Few skateparks are as well-documented as Burnside. The park continues to be the central inspiration for hundreds of others. Every aspects of the place evokes an urban skateboarder aesthetic. There are few equals when it comes to skater-built DIY parks. For the full Burnside story, check out this article.
The concrete is practically still wet on this newest spot. Measuring about 80-feet by 30-feet, it’s as tiny as possible. Built without the city’s permission on land that was essentially unusable by anyone, the materials were paid for through fundraisers and private donations. All labor, of course, was also donated.
Portland Recreation & Parks
Newline’s street plaza gem has enjoyed lots of positive reviews in the press and buzz among skateboarders. The park is significant in several ways. Most significantly, the design appeals to street skaters. The size of the structures perfectly mimic the kinds of structures one might find “in the wild” and are not exaggerated to create an artificial challenge. Furthermore, there are several elements in the park that interpret common street forms in new and interesting ways. Around the plaza there are ample ledges, banks, and benches to skate on or just take a breather. The park is positioned near an arterial within a popular city park so there is lots of visibility and social interaction with the general public. The park features environmentally responsible features. Rain sheet-drains into a bioswale in the middle of the facility. Water that isn’t absorbed runs out through a small channel in the skating area that can be ollied over. (A smart design feature is a steel plate that bridges the channel for those who choose not to ollie the gap as well as for those that do but lack the confidence they will clear it. If one ollies over the gap at the steel bridge and don’t quite clear it, you are rewarded with an audio cue that you didn’t make it.)
This Airspeed design-built park is characterized by a flowing snake run and is the fourth park in Portland’s 19-park plan.
This park is 11,000 square feet and split evenly between a pair of bowls and a flowy street course. It opened in 2007 making it the second of Portland’s 19-park master plan.
This is the smallest park in Portland’s system. Its most significant feature is a faux-brick channel leading into a large flow bowl. In an interesting design decision, rather than a traditional pump-bump in the flat-bottom of the bowl there is a curving spine.
Pier Park was renovated as part of Portland’s city-wide skatepark system and re-opened in 2006 and its first major milestone towards completion of its master plan. The park is dominated by a group of bowls with a street run along its side. The walkway approaching the facility also features skate-able elements that serve as an inspiration to other designers and communities.
Vancouver, Washington has been bold in developing a variety of skate spots. For a complete description see the Vancouver article. The Vancouver skate spots include: Endeavor, Tenney, Little Prairie, Harmony Ridge, and Gretchen Fraser. Vancouver also boasts two full-size skateparks.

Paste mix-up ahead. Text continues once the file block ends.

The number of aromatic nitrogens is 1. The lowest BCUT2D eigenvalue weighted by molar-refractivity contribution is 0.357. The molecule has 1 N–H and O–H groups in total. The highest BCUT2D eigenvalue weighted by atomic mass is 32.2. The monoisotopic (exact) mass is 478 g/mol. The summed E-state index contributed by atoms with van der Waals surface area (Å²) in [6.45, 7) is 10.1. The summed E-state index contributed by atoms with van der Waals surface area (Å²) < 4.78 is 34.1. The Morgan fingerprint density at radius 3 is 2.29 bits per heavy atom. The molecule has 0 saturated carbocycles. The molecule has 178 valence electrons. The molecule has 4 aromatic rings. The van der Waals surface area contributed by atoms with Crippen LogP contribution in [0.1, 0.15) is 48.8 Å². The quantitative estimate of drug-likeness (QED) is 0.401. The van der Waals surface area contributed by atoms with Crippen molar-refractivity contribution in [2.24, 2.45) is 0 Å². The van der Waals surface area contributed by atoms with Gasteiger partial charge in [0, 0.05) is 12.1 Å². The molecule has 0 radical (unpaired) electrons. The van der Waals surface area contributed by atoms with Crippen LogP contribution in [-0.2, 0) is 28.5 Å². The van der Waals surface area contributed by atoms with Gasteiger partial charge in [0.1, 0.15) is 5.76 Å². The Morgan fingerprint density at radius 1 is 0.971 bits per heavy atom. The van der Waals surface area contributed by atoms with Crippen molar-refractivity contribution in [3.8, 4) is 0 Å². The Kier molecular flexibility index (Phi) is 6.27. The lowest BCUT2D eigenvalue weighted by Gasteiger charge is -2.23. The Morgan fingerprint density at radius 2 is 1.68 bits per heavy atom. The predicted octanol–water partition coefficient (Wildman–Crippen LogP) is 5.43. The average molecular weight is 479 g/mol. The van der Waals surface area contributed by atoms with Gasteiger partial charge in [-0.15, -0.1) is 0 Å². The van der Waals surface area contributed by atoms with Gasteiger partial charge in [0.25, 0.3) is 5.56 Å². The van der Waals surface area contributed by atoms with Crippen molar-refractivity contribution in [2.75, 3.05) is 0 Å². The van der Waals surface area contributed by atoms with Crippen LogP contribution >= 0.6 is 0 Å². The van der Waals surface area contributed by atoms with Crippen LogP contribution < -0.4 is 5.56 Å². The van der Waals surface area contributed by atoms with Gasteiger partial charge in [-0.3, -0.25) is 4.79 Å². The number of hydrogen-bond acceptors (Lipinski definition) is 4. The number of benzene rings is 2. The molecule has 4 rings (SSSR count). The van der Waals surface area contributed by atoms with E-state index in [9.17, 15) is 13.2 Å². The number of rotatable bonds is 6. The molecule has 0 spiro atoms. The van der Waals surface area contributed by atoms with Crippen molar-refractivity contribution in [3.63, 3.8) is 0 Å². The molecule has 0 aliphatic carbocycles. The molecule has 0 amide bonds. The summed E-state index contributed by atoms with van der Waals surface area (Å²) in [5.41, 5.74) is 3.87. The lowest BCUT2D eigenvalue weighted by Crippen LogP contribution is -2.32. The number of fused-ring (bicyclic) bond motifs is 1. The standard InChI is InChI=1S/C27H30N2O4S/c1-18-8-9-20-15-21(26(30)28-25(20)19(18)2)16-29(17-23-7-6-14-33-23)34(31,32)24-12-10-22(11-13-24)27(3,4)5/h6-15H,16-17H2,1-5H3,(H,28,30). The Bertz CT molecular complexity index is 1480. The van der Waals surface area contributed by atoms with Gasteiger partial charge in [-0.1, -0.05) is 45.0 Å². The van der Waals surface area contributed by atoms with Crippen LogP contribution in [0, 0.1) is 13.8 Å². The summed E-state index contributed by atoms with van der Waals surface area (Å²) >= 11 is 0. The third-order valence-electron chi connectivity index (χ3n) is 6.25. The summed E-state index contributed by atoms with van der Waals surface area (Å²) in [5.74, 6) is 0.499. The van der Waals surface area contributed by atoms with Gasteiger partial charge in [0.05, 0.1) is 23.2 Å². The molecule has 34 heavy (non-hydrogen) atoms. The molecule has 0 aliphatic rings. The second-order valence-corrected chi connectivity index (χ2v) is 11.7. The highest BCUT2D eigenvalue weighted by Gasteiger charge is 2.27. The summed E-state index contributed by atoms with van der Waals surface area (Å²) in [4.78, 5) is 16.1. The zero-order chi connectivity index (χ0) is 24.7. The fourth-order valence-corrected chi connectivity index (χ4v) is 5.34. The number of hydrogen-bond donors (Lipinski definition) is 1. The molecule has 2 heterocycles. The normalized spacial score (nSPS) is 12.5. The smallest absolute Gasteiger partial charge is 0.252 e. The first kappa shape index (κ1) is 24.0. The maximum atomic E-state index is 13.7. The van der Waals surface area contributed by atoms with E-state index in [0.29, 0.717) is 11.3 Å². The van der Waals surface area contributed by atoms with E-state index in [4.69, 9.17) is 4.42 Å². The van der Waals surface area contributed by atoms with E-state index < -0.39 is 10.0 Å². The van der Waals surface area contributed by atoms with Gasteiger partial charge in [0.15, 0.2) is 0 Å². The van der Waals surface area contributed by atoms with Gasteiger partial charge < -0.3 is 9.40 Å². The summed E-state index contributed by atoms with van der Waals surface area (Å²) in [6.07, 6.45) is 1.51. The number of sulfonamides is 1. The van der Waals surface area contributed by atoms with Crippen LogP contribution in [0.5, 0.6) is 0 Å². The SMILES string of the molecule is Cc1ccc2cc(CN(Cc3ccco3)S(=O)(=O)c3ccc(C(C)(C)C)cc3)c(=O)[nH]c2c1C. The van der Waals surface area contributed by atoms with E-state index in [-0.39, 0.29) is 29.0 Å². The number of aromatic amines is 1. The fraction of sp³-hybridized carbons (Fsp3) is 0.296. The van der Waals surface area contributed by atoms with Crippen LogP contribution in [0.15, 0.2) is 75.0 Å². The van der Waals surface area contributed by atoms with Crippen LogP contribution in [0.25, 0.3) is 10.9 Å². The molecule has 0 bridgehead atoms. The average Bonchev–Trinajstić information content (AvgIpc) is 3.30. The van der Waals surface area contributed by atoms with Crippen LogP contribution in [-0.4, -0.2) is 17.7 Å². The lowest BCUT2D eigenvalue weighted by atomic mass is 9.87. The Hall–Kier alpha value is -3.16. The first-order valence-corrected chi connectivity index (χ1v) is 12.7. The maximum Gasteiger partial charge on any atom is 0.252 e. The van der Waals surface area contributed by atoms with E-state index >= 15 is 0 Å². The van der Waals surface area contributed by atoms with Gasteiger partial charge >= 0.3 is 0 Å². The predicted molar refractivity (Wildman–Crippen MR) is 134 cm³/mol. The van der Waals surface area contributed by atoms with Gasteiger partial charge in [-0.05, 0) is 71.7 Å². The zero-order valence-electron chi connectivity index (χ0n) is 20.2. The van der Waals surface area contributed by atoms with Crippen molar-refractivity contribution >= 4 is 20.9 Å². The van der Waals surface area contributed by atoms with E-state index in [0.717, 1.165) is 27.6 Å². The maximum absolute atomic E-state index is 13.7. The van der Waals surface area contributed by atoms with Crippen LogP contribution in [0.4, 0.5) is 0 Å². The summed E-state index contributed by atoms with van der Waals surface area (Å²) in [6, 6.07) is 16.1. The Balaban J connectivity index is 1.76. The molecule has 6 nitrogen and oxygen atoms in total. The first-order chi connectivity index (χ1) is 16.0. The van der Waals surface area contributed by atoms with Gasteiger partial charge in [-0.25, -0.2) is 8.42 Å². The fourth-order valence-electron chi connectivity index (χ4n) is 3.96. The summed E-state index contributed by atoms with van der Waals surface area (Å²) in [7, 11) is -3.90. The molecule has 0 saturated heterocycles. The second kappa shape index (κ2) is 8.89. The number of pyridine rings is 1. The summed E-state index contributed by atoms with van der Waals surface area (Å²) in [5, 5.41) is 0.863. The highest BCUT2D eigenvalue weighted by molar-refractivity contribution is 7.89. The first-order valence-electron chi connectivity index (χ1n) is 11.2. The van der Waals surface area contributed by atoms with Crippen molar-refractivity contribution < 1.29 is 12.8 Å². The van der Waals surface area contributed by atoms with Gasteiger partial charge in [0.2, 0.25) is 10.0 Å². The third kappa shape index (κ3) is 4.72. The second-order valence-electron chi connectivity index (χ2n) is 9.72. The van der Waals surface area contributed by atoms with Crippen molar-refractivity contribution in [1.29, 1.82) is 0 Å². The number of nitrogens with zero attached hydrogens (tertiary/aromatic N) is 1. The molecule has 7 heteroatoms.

This 10,000-square-foot park was designed and built by Grindline in 2007.
This 12,000-square-foot skatepark was designed by Wormhoudt Skateparks and built in 1998. Its success was early proof to the people of Vancouver that skateparks are important.
Another Grindline-designed park that garnered lots of attention among skaters as it was one of the largest skateparks along the I-5 corridor, (the freeway linking Seattle and Portland). At 27,000 square feet it features a generous street area, a micro-snake run leading to a cradle, and a classic pool replica. Battleground is located a few miles northeast of Vancouver, WA.
This 18,000-square-foot skatepark was first opened in 1999. The facility is split between a concrete street course and mini bowl on one side and enormous prefab ramps on the other. The original ramps are remnants of an ESPN X-Games contest from some years ago, or so the story goes. The ramps appear to be more popular with BMX riders while the concrete section favors skateboarders. The concrete portion was designed and built by Grindline in 2008.
The world-famous Donald skatepark is featured in this article.
The skatepark in Gresham is only phase 1 of 3. The master plan calls for additional terrain and a cover. It is currently 5,700 of its allocated 14,000 square feet. The skatepark hosts some interesting programming, including a limitation of skaters 10 and younger on weekend mornings. It was designed and built by Lincoln City-based Dreamland Skateparks.
The Jim Griffith Memorial Skatepark in Tigard features two large flow bowls, a mini bowl, and a concrete dinosaur designed and built by Dreamland Skateparks. The park is popular with skaters of all ages and skill levels, and has hosted several contests and professional demos. The park opened in late 2007 at an estimated cost of $370,000, with $65,000 coming from grassroots fundraising. The park is named after former mayor Jim Griffith who led the Youth Task Force that initiated the project. He passed away in 2003.
The West Linn skatepark, designed and built by Grindline Skateparks in 2003, had a bumpy start but by the grand opening they knew they had a world-class skatepark. While parks of this style are more available today, at the time it was truly unique and attracted people from all over the west coast. Like Tigard, West Linn has hosted several contests and pro demos.
West Linn Skate Spot (“Little West Linn”)
This 4-obstacle skate spot is nestled in the trees of the large Robinwood Park.